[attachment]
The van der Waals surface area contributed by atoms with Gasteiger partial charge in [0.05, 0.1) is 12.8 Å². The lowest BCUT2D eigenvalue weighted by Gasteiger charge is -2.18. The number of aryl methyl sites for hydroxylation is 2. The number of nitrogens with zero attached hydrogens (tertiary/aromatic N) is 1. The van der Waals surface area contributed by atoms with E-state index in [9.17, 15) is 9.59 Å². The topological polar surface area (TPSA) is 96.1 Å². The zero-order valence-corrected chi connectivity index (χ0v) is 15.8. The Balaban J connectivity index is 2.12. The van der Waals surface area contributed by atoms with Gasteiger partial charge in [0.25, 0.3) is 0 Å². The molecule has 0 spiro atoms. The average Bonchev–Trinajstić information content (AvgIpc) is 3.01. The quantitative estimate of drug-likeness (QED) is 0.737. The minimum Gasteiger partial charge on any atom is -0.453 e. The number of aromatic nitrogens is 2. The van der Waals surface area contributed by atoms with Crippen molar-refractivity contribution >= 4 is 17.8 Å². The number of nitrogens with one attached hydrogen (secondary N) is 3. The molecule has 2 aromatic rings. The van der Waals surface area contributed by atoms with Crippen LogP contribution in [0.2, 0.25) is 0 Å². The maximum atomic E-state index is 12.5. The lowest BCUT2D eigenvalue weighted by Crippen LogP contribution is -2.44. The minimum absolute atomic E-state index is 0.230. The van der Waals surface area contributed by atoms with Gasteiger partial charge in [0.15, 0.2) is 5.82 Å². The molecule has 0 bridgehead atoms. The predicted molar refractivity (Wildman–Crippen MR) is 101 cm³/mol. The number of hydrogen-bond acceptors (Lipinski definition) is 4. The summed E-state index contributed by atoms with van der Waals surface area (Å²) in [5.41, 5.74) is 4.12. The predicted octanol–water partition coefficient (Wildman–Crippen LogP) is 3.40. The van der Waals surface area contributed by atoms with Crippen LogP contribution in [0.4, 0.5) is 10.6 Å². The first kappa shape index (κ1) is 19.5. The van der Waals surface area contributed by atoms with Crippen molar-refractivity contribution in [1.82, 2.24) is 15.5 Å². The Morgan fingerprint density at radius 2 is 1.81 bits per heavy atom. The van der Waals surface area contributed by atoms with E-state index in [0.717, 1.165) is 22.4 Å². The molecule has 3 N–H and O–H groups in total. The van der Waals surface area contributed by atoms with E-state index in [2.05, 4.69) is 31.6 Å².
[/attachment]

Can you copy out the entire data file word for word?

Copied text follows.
The van der Waals surface area contributed by atoms with Gasteiger partial charge in [0.05, 0.1) is 12.8 Å². The lowest BCUT2D eigenvalue weighted by Gasteiger charge is -2.18. The number of aryl methyl sites for hydroxylation is 2. The number of nitrogens with zero attached hydrogens (tertiary/aromatic N) is 1. The van der Waals surface area contributed by atoms with E-state index in [9.17, 15) is 9.59 Å². The topological polar surface area (TPSA) is 96.1 Å². The zero-order valence-corrected chi connectivity index (χ0v) is 15.8. The Balaban J connectivity index is 2.12. The van der Waals surface area contributed by atoms with Gasteiger partial charge in [0.25, 0.3) is 0 Å². The molecule has 0 spiro atoms. The average Bonchev–Trinajstić information content (AvgIpc) is 3.01. The quantitative estimate of drug-likeness (QED) is 0.737. The minimum Gasteiger partial charge on any atom is -0.453 e. The number of aromatic nitrogens is 2. The van der Waals surface area contributed by atoms with Crippen molar-refractivity contribution >= 4 is 17.8 Å². The number of nitrogens with one attached hydrogen (secondary N) is 3. The molecule has 2 aromatic rings. The van der Waals surface area contributed by atoms with Crippen LogP contribution in [0.2, 0.25) is 0 Å². The maximum atomic E-state index is 12.5. The lowest BCUT2D eigenvalue weighted by Crippen LogP contribution is -2.44. The minimum absolute atomic E-state index is 0.230. The van der Waals surface area contributed by atoms with Gasteiger partial charge in [0.15, 0.2) is 5.82 Å². The molecule has 0 bridgehead atoms. The predicted molar refractivity (Wildman–Crippen MR) is 101 cm³/mol. The number of hydrogen-bond acceptors (Lipinski definition) is 4. The summed E-state index contributed by atoms with van der Waals surface area (Å²) in [5.41, 5.74) is 4.12. The predicted octanol–water partition coefficient (Wildman–Crippen LogP) is 3.40. The van der Waals surface area contributed by atoms with Crippen LogP contribution in [0.4, 0.5) is 10.6 Å². The first kappa shape index (κ1) is 19.5. The van der Waals surface area contributed by atoms with Crippen molar-refractivity contribution in [1.82, 2.24) is 15.5 Å². The Morgan fingerprint density at radius 2 is 1.81 bits per heavy atom. The van der Waals surface area contributed by atoms with E-state index in [0.717, 1.165) is 22.4 Å². The molecule has 3 N–H and O–H groups in total. The van der Waals surface area contributed by atoms with E-state index in [2.05, 4.69) is 31.6 Å².